Monday, May 17, 2010

Welcome to the 2010 Season of Elmwood's Community Supported Agriculture Program!

Week 1, In Your Share . . .
Share items may vary depending on your share size and harvest day. Each share may not have every item listed below.

If you have never had fresh asparagus, you are in for a treat. You will want to remove any of the tough ends that grows right at ground level. It is not necessary to cut the end on a long piece – just bend lightly until it breaks naturally. Short stalks may not have to be trimmed if the ends are tender or you may want to lightly peel away the outer skin at the bottom of the stalk. Enjoy raw, boiled, steamed, sautéed, baked, or roasted. To store, put the cut ends in water in a drinking glass or small bowl. Or wrap in a wet paper towel and place inside a container in your refrigerator. Quick tips for blanching are found below.

Garlic Greens - organic
Resembling a green onion, the delicate green garlic can be enjoyed only in the spring before the plant’s energy is put into making a bulb under the ground. Use all of the white and as much of the green you find tender - as you would a green onion – several inches up the stalk. You can enjoy any way you would a scallion or green onion or in any recipe that calls for garlic: sauté in olive oil, chop in salad or pasta, make pesto, or add to soups.

Baby Lettuce Head - organic
Find a small head of spring lettuce – this is fairly early for it, but we thought one small salad might be nice this week.

Radishes – organic
This week’s share includes a harvest of Easter Egg Radishes. The tops are edible if desired, but most people focus on the bulb. You can enjoy raw grated, sliced into bite-size pieces on a fresh green salad, or added to vinegar and water for a quick pickle with the cucumbers.

Over wintered Spinach – organic
We harvested two varieties this week: the green Bloomsdale and the red-stemmed Bordeaux. They are two that will handle our unpredictable winters and start growing earlier in the spring than new plantings. Only greens that were planted last fall are really large enough for harvest this week. We also benefit from eating spinach that has been through a frost as it has great flavor. Store in the bag or another container refrigerated.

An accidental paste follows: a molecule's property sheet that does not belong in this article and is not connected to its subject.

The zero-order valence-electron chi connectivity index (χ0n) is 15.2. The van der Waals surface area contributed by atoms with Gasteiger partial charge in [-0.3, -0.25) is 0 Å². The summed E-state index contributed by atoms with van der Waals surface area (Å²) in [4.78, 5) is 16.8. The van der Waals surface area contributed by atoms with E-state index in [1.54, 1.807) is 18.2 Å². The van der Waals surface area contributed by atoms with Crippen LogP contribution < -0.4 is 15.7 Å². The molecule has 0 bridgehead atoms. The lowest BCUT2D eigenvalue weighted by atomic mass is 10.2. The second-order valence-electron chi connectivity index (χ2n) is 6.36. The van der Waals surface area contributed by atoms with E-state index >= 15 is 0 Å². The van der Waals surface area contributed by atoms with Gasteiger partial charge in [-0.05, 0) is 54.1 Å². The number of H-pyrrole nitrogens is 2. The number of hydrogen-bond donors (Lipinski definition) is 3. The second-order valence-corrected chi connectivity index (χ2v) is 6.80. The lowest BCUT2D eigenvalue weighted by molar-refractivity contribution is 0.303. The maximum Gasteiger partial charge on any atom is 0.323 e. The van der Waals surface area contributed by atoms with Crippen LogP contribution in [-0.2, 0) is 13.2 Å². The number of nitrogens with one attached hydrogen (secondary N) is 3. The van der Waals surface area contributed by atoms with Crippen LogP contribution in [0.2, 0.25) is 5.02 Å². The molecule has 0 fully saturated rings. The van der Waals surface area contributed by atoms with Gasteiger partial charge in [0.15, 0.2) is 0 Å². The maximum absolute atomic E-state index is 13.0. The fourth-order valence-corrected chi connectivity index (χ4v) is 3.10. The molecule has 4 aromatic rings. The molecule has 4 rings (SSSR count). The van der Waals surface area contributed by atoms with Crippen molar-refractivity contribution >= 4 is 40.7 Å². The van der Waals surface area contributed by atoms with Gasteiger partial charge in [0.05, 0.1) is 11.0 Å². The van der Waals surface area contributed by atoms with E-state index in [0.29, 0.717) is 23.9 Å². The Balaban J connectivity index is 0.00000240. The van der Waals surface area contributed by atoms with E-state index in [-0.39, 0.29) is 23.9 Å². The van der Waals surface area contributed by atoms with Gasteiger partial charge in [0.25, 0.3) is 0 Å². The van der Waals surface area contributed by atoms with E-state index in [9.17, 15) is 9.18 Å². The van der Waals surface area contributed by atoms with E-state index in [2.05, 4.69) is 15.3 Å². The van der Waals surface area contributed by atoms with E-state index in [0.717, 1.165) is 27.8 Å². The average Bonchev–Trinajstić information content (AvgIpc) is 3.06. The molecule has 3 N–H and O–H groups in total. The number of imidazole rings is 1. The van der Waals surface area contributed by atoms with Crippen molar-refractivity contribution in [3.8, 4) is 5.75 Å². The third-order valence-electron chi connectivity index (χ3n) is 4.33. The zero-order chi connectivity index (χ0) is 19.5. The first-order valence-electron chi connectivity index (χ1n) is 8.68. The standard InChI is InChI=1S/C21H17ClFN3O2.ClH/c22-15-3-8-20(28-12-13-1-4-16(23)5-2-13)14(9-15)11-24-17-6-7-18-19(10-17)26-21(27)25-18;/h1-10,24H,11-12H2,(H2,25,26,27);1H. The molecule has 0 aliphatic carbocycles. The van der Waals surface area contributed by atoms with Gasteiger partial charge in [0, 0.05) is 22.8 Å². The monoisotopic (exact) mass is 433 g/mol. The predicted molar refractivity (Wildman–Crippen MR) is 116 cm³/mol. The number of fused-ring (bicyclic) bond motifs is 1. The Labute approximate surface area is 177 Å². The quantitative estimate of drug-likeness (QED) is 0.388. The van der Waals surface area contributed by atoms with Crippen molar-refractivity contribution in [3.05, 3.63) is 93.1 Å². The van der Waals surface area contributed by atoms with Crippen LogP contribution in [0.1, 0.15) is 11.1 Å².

Fresh Sage – organic
You can use fresh, or hang to dry. Remove the leaves from the stem before chopping.

Strawberries – organic
Yeh! Yeh! These do not need much description. Store refrigerated and enjoy soon – we harvest at the peak of ripeness to ensure the highest flavor for you.

Dried Beans – organic
Our organic beans are a farm favorite and we are learning more each year on growing dried beans. Popular in Italian, Mediterrean, Latin American, and Caribbean cuisine, our beans can be used in soups, stews, salads, or wraps and burritoes. These beans are fresh from the fall harvest and may not need to be soaked overnight before cooking. Find a new recipe below.

Over wintered Rutabagas – organic
This week we include the baby rutabagas to let you give them a try. They also can grow to a larger size without getting pithy or strong. Rutabagas are related both to turnips and cabbages with a delicate sweet flavor and texture. They can be roasted, boiled, steamed, stir-fried, mashed, or stewed. Quarter them and roast along with potatoes. Enhance the flavor of stews with chopped or quartered rutabagas. Dice them and add to soups. Stir-fry with onions. To eat raw, peel them with a vegetable peeler. Slice and enjoy as a snack. Chop, dice, or grate them and add to salads or slaw. Like other root veggies, rutabagas will keep for 3 to 4 weeks in the crisper of your refrigerator.

Recipes to Enjoy . . .

Spinach and Strawberry Salad
Our thanks to a CSA member for sharing this seasonal recipe she found on the Internet.

½ shallot, finely chopped
2 T raspberry vinegar (she used another vinegar instead with equally favorable results)
2 T extra virgin olive oil
½ pound spinach, washed with stemmy ends removed
1 C strawberries, thinly sliced
1/3 C sliced almonds, toasted
2 ounces fresh goat cheese, crumbled

In a large bowl, whisk together shallot and vinegar. While whisking constantly, drizzle in oil to make vinaigrette. Add spinach, strawberries, almonds and goat cheese and gently toss to combine. Serve immediately. Serves 4.

Marinated Asparagus
A popular way to eat asparagus is lightly cooked and marinated. Blanch asparagus by bringing to boil a large pot of water. Place asparagus in the boiling water for 3 minutes, then remove and immediately plunge into ice-cold water to cool. Drain. Using favorite marinade or vinaigrette, refrigerate in marinade for 4 to 6 hours. Drain, place on serving platter and serve chilled or at room temperature.

Fresh Spinach Topped with Beans, Garlic, and Sage
recipe adapted by a friend of the farm from an original she saw in Gourmet Magazine. Served warm, this is a nice entrée.

1 C beans
6 C room temperature water
2 T olive oil
4-5 garlic greens, using as much of stalk as tender
3 sprigs fresh sage, leaves removed from stem
¼ tsp black peppercorns
1 tsp coarse salt
½ pound fresh spinach, stemmy ends removed
Extra virgin olive oil to drizzle

Place beans in large bowl. Cover with cold water and let soak overnight.

Drain beans and place in heavy pot. Add water, olive oil, garlic, sage and peppercorns. Bring to a simmer over med-high heat. Reduce to med-low uncovered for 1½ hours stirring occasionally. Mix in salt and continue to simmer until tender adding water if needed. Meanwhile, steam spinach and drain. Transfer to serving bowl and drizzle with extra virgin olive oil. Using slotted spoon, transfer beans to serving bowl atop spinach. Season with salt, pepper if desired and serve warm.